It's a sneaky kitchen trick -- and it works.
Last week, I made pasta for dinner one night -- pretty serious pasta, butterfly noodles (farfalle), a 32-ounce jar Michaels of Brooklyn bottled marinara* supercharged with a pound of ground round, a small red onion, a little finely-diced carrot, some fresh red bell pepper and a couple teaspoons of capers. It was tasty, but that's obviously way more than two spinsters can eat.
So I froze the remainder. Two days later, Tam picked up some mild Italian bulk sausage. I browned it with chili powder and chorizo seasoning, then drained the fat and sauteed an onion, another red bell pepper, a few chopped cherry tomatoes and a little celery in the stewpot. Once that was done, I added a small can of green chilis and the (thawed) left-over marinara with a couple of bay leaves, figuring I could put in a small can of tomato sauce if needed, or a can of chili beans. I snipped in three pickled piparra peppers for a bit extra zing. (My chili runs mild; it's easier to add heat to suit your preference at the table.)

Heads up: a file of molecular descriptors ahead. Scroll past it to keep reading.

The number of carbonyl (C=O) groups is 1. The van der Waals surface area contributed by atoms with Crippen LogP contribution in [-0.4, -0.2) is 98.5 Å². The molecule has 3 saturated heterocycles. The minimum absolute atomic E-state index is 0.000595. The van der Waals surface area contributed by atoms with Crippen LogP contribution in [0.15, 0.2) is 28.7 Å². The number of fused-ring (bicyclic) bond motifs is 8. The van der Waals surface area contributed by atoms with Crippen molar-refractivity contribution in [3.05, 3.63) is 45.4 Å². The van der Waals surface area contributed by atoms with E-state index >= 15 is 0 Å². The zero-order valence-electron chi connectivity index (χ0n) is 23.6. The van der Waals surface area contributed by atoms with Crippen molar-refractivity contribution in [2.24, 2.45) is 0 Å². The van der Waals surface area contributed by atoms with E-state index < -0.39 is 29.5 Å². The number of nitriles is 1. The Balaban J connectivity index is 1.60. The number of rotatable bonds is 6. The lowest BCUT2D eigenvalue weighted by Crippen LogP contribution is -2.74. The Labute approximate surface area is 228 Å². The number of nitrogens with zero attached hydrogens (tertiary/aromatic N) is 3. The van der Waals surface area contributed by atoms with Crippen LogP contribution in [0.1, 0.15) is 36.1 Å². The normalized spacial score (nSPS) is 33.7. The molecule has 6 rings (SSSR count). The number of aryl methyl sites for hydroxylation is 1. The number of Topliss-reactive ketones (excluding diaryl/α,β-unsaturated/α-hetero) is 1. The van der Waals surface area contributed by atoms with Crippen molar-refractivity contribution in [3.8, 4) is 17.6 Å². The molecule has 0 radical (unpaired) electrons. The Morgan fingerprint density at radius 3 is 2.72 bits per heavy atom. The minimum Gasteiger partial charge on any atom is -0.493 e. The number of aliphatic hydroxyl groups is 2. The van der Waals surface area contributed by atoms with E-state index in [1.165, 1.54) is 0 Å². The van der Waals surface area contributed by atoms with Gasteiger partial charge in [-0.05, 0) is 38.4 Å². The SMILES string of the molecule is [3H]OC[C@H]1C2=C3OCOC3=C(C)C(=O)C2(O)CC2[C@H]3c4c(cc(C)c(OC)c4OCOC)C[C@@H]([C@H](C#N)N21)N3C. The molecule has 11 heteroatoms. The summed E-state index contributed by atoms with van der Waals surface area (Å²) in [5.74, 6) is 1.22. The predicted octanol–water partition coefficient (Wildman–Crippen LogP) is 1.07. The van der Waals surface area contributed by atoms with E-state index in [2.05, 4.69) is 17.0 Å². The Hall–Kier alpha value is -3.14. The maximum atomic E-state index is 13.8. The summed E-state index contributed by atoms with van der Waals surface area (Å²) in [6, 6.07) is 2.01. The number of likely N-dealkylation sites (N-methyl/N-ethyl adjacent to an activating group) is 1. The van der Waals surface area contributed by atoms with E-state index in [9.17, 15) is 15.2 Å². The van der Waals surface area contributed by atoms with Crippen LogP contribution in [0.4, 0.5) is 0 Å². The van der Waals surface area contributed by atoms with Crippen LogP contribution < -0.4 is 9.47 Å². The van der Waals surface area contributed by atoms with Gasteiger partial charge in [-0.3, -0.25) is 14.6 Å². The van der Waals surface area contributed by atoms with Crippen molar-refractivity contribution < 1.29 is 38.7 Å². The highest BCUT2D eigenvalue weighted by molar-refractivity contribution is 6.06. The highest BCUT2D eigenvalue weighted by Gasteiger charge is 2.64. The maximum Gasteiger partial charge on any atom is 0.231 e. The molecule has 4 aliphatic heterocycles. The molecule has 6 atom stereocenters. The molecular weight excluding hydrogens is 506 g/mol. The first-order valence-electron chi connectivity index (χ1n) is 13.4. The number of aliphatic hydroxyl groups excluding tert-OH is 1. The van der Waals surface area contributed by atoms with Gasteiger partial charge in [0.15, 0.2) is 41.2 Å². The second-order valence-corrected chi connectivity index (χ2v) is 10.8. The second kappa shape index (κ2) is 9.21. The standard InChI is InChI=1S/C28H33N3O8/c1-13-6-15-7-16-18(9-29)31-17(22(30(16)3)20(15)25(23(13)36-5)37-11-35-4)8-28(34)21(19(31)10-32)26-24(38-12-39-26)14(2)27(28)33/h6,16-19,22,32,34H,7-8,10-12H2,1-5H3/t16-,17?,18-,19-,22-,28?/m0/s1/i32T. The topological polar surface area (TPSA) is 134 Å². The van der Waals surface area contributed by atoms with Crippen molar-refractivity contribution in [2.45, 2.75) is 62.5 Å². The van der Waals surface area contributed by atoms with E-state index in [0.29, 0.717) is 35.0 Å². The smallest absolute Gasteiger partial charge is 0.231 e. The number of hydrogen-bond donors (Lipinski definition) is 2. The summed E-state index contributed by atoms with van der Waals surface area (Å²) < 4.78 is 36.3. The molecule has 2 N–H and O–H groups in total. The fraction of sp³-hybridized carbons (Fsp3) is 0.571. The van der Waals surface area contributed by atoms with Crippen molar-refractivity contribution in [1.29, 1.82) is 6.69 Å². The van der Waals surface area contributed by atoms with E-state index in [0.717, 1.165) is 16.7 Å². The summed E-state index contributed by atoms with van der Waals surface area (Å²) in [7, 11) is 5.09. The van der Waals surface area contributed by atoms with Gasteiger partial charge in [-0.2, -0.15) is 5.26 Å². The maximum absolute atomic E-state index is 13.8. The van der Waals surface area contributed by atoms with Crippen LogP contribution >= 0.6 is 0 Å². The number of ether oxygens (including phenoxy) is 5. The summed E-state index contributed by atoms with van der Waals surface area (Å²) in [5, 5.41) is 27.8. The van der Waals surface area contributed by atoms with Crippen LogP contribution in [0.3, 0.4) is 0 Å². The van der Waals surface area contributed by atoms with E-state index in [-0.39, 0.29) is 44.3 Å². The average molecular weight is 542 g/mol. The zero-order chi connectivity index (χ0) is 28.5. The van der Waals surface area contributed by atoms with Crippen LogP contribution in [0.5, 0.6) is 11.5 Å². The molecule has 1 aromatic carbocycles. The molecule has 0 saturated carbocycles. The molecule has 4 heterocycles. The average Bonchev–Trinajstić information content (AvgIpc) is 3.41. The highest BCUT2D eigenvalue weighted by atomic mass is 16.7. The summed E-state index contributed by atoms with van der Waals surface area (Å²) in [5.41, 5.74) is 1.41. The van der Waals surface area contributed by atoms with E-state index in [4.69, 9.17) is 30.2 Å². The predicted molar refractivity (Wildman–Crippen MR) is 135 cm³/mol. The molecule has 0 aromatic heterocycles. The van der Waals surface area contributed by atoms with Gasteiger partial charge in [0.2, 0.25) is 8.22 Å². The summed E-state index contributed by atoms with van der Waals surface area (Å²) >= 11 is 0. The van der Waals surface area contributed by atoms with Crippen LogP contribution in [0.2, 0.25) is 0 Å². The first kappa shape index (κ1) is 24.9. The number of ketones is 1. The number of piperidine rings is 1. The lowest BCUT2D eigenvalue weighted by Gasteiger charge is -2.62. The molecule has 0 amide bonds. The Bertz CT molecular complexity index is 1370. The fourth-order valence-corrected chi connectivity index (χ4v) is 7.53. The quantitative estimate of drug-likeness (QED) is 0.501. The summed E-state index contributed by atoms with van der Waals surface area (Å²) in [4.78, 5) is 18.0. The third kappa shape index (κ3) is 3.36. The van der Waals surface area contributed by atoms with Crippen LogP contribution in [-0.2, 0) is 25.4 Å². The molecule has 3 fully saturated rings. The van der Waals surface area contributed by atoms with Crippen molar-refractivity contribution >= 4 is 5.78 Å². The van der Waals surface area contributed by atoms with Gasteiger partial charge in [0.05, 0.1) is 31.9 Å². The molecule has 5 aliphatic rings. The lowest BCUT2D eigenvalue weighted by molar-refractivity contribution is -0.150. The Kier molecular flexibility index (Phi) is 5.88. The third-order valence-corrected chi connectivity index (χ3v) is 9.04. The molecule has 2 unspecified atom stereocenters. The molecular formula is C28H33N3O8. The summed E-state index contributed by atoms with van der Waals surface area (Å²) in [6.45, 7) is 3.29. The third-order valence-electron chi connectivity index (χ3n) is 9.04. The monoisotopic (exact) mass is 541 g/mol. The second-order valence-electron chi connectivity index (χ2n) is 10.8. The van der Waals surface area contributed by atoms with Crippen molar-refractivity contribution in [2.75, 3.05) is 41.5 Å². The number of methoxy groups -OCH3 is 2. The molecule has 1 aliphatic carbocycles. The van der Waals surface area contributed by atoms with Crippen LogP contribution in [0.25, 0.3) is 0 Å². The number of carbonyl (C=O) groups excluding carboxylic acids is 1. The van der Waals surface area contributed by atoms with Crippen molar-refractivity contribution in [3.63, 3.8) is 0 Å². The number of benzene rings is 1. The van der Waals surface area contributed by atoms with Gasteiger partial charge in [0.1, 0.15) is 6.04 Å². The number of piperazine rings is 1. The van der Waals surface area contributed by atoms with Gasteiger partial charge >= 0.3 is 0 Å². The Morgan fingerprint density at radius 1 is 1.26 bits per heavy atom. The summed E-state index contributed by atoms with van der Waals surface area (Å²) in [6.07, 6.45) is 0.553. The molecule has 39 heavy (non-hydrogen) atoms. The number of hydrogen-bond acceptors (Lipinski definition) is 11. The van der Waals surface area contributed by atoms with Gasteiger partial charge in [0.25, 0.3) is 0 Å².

Within minutes it was pretty obvious that nothing else was needed. The chili was about thick enough to stand a tablespoon, smelled wonderful and tasted better. The chili powder moves in on the marinara spice profile and makes itself at home, to the benefit of both. We had a fine supper (and there was enough left for the next day's lunch -- but mind that third freeze and thaw cycle, and don't let the chili sit tepid before you freeze it).
The maker of the sauce runs an absolutely first-rate Italian restaurant in, yes, Brooklyn. I won't tell them about making leftover sauce into chili, and please don't you, either.
* One of the best premade sauces I know of. Costs more than the big brands but you can taste the improvement.
BUILDING A 1:1 BALUN
2 years ago